Utah Labor Commission Sustained in Police Officer Claim for Worker’s Compensation Benefits Based on Aggravation of a Pre-Existing Condition

The Utah Court of Appeals case Valdez v. Labor Commission finds the Court of Appeals applying Allen v. Industrial Comm’n, 729 P.2d 15, 18 (Utah 1986), i.e., the Allen Test, in a claim for compensation for aggravation of a pre-existing condition. This is my case that I tried to the Utah Labor Commission and prevailed on all issues. I then defended it on subsequent appeals to the Labor Commission Appeals Board and finally to the Utah Court of Appeals. Vindicated all around. Here’s the highlights with particular attention to the compensability of aggravated injuries. Continue reading “Utah Labor Commission Sustained in Police Officer Claim for Worker’s Compensation Benefits Based on Aggravation of a Pre-Existing Condition”

Utah Legislature Proposes an Independent Cause of Action Against Insurers for Unfair Claims Practices

Southern Utah

House Bill 350 is moving through the Utah State Legislature that would modify Utah’s statutes regarding motor vehicle claims processing and allow insureds to bring a cause of action for “unfair claims practices.” You can find the bill here. Among other things, it would require courts to expedite unfair claims practice actions and award a minimum of $1,000.

The proposed bill expressly applies to motor vehicle insurers and identifies the following as unfair claims practices: Continue reading “Utah Legislature Proposes an Independent Cause of Action Against Insurers for Unfair Claims Practices”

Utah Supreme Court Discards the “Sudden Incapacity” Driving Defense

The Utah Supreme Court issued its opinion in Lancer Ins. v. Lake Shore Motor and eliminated the “sudden incapacity” defense. Under common law, the “sudden incapacity” defense would preclude liability for “a person driving an automobile” who is “suddenly stricken by an illness” that “makes it impossible” for the driver to “control the car” and that the driver “has no reason to anticipate.” Continue reading “Utah Supreme Court Discards the “Sudden Incapacity” Driving Defense”

Utah Supreme Court Affirms Summary Judgment on Intentional Conduct Exclusion

Plaintiff Natalie Heslop drove her truck off a cliff in Ogden Canyon in October 2014. After the accident, she frankly admitted that she had unbuckled and intentionally drove off the cliff in an attempt to kill herself. The Utah Supreme Court in its recent decision in Heslop v. Bear River Insurance Company affirmed summary judgment in favor of the insurer excluding coverage for both personal injury protection and property damage claims. Continue reading “Utah Supreme Court Affirms Summary Judgment on Intentional Conduct Exclusion”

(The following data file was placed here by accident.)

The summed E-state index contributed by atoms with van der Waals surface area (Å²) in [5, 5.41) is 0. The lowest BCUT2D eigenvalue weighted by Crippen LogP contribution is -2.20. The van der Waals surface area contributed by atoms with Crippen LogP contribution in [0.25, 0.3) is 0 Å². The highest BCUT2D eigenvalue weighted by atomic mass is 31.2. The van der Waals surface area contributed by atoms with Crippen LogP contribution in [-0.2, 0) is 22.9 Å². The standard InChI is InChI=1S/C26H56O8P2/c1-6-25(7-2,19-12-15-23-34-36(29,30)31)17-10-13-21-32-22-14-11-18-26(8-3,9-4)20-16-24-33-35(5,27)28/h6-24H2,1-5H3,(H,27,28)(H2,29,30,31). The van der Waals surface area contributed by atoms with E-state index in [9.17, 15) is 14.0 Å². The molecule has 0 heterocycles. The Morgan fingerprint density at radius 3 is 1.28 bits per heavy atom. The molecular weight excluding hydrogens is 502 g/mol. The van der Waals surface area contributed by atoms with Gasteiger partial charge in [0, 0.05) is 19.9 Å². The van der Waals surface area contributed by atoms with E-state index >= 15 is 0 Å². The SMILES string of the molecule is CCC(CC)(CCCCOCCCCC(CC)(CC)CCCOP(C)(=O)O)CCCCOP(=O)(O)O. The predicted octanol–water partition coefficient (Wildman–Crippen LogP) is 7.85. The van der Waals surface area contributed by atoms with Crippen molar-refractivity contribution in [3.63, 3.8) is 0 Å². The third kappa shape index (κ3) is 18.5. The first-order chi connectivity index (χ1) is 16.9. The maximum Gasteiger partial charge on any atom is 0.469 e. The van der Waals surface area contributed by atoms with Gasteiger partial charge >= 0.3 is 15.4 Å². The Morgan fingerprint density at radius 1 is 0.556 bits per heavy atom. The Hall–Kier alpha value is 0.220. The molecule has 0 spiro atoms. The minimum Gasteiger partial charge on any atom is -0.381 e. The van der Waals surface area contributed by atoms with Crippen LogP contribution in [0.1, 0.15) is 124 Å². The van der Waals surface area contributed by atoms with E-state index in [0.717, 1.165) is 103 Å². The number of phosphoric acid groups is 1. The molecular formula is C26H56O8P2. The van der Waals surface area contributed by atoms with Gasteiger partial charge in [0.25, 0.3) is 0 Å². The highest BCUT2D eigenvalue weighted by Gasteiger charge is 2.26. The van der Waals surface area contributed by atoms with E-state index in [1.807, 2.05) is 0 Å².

Utah Products Liability Primer

?I am going to provide a general overview of products liability in Utah. I have included a number of statutes and cases to help illustrate some of the issues and jump-start your understanding of Utah’s products liability laws.

Basic Requirements

Utah Code Section 78B-6-702 codifies common law standards for the meaning of “product defects” and “unreasonably dangerous.” A rebuttable presumption exists Continue reading “Utah Products Liability Primer”

Utah Supreme Court Invalidates Attorney Fee Statute in Workers’ Compensation Cases

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Workers’ Compensation plaintiffs’ attorneys now get a bigger slice.

The Utah Supreme Court declared in Injured Workers Association of Utah v. State of Utah, 2016 UT 21, that “Utah Code section 34A-1-309 and Utah Administrative Code R602-2-4(C)(3) violate both article VIII, section 4 and article V, section 1 of our state constitution, and are therefore invalid encroachments upon the powers of the judiciary.” The effect is that there is no statute that governs and regulates attorney fees in workers’ compensation cases. Let’s take a look at how the court arrived at this conclusion and what it means going forward.

The Ruling

The appellant, the Injured Workers Association of Utah, sued the state of Utah specifically for the purpose of invalidating the attorney fee statute. According to its website, the IWA is a non-profit organization dedicated to pursuing and preserving the rights of injured workers. Interestingly, the result of IWA’s lawsuit is to potentially substantially increase the amount of attorney fees that injured workers will ultimately pay. Under the now defunct law, attorney fees were capped at $18,590 for “all legal services rendered through final commission action” with some additional fees available if a case is appealed. Fees were capped according to a sliding scale fee schedule.

Since the inception of Utah workers’ compensation laws in 1921, Continue reading “Utah Supreme Court Invalidates Attorney Fee Statute in Workers’ Compensation Cases”